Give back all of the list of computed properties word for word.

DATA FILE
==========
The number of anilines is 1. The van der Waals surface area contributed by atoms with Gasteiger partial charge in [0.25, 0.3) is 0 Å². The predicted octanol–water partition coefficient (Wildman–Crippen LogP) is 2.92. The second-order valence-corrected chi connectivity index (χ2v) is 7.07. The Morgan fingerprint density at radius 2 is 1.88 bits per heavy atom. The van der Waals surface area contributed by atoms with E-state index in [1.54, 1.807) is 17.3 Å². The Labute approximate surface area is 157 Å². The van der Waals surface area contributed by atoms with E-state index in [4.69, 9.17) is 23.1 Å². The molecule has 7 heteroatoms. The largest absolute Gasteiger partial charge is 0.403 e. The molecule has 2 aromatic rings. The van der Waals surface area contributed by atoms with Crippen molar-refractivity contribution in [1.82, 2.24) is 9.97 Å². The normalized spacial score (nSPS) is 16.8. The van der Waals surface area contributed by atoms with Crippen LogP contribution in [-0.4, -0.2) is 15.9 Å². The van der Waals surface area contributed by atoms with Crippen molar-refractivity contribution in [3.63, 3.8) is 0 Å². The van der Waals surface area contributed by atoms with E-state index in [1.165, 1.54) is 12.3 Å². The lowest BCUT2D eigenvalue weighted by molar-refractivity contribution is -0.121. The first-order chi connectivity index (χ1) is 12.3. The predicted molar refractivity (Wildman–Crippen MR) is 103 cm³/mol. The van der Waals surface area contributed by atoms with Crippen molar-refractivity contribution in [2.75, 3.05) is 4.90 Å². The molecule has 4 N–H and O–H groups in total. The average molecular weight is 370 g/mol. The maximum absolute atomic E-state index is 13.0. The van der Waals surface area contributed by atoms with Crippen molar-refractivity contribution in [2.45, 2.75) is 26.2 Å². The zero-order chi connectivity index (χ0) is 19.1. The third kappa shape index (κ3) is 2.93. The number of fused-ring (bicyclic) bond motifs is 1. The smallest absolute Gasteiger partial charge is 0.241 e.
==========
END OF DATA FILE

The number of anilines is 1. The van der Waals surface area contributed by atoms with Gasteiger partial charge in [0.25, 0.3) is 0 Å². The predicted octanol–water partition coefficient (Wildman–Crippen LogP) is 2.92. The second-order valence-corrected chi connectivity index (χ2v) is 7.07. The Morgan fingerprint density at radius 2 is 1.88 bits per heavy atom. The van der Waals surface area contributed by atoms with E-state index in [1.54, 1.807) is 17.3 Å². The Labute approximate surface area is 157 Å². The van der Waals surface area contributed by atoms with E-state index in [4.69, 9.17) is 23.1 Å². The molecule has 7 heteroatoms. The largest absolute Gasteiger partial charge is 0.403 e. The molecule has 2 aromatic rings. The van der Waals surface area contributed by atoms with Crippen molar-refractivity contribution in [1.82, 2.24) is 9.97 Å². The normalized spacial score (nSPS) is 16.8. The van der Waals surface area contributed by atoms with Crippen LogP contribution in [-0.4, -0.2) is 15.9 Å². The van der Waals surface area contributed by atoms with Crippen molar-refractivity contribution in [3.63, 3.8) is 0 Å². The van der Waals surface area contributed by atoms with E-state index in [1.165, 1.54) is 12.3 Å². The lowest BCUT2D eigenvalue weighted by molar-refractivity contribution is -0.121. The first-order chi connectivity index (χ1) is 12.3. The predicted molar refractivity (Wildman–Crippen MR) is 103 cm³/mol. The van der Waals surface area contributed by atoms with Crippen molar-refractivity contribution in [2.75, 3.05) is 4.90 Å². The molecule has 4 N–H and O–H groups in total. The average molecular weight is 370 g/mol. The maximum absolute atomic E-state index is 13.0. The van der Waals surface area contributed by atoms with Crippen molar-refractivity contribution in [2.45, 2.75) is 26.2 Å². The zero-order chi connectivity index (χ0) is 19.1. The third kappa shape index (κ3) is 2.93. The number of fused-ring (bicyclic) bond motifs is 1. The smallest absolute Gasteiger partial charge is 0.241 e.